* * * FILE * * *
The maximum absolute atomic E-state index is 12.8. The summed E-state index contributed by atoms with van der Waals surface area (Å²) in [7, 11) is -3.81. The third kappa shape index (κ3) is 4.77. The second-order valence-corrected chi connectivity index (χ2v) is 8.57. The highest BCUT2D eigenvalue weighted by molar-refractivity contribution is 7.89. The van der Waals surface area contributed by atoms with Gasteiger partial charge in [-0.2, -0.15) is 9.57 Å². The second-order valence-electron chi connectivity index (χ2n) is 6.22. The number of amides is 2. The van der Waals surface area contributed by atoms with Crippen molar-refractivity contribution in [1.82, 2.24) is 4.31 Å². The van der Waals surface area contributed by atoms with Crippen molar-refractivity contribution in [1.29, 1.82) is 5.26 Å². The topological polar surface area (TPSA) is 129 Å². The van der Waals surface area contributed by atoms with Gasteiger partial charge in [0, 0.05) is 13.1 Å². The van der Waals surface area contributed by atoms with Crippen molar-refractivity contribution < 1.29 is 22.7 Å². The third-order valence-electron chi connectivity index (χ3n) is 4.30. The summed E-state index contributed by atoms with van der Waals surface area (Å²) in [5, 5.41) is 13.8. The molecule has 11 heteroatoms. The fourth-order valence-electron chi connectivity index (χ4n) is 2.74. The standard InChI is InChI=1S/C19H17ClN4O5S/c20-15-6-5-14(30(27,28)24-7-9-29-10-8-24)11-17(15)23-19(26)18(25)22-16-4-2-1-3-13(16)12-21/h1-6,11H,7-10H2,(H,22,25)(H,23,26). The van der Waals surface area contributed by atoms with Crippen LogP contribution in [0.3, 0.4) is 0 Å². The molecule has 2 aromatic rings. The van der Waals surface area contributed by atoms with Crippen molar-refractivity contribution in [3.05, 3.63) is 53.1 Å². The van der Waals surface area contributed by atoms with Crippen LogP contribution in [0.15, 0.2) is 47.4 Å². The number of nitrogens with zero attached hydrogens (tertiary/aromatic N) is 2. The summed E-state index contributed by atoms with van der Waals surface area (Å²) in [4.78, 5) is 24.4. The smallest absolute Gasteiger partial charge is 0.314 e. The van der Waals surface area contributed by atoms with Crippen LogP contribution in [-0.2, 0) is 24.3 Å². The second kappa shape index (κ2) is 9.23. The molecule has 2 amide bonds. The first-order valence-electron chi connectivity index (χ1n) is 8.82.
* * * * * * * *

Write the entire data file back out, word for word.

The maximum absolute atomic E-state index is 12.8. The summed E-state index contributed by atoms with van der Waals surface area (Å²) in [7, 11) is -3.81. The third kappa shape index (κ3) is 4.77. The second-order valence-corrected chi connectivity index (χ2v) is 8.57. The highest BCUT2D eigenvalue weighted by molar-refractivity contribution is 7.89. The van der Waals surface area contributed by atoms with Gasteiger partial charge in [-0.2, -0.15) is 9.57 Å². The second-order valence-electron chi connectivity index (χ2n) is 6.22. The number of amides is 2. The van der Waals surface area contributed by atoms with Crippen molar-refractivity contribution in [1.82, 2.24) is 4.31 Å². The van der Waals surface area contributed by atoms with Crippen molar-refractivity contribution in [1.29, 1.82) is 5.26 Å². The topological polar surface area (TPSA) is 129 Å². The van der Waals surface area contributed by atoms with Gasteiger partial charge in [0, 0.05) is 13.1 Å². The van der Waals surface area contributed by atoms with Crippen molar-refractivity contribution < 1.29 is 22.7 Å². The third-order valence-electron chi connectivity index (χ3n) is 4.30. The summed E-state index contributed by atoms with van der Waals surface area (Å²) in [5, 5.41) is 13.8. The molecule has 11 heteroatoms. The fourth-order valence-electron chi connectivity index (χ4n) is 2.74. The standard InChI is InChI=1S/C19H17ClN4O5S/c20-15-6-5-14(30(27,28)24-7-9-29-10-8-24)11-17(15)23-19(26)18(25)22-16-4-2-1-3-13(16)12-21/h1-6,11H,7-10H2,(H,22,25)(H,23,26). The van der Waals surface area contributed by atoms with Crippen LogP contribution in [0.3, 0.4) is 0 Å². The molecule has 2 aromatic rings. The van der Waals surface area contributed by atoms with Crippen molar-refractivity contribution in [3.05, 3.63) is 53.1 Å². The van der Waals surface area contributed by atoms with Crippen LogP contribution in [0.15, 0.2) is 47.4 Å². The number of nitrogens with zero attached hydrogens (tertiary/aromatic N) is 2. The summed E-state index contributed by atoms with van der Waals surface area (Å²) in [4.78, 5) is 24.4. The smallest absolute Gasteiger partial charge is 0.314 e. The van der Waals surface area contributed by atoms with Crippen LogP contribution in [-0.2, 0) is 24.3 Å². The second kappa shape index (κ2) is 9.23. The molecule has 2 amide bonds. The first-order valence-electron chi connectivity index (χ1n) is 8.82.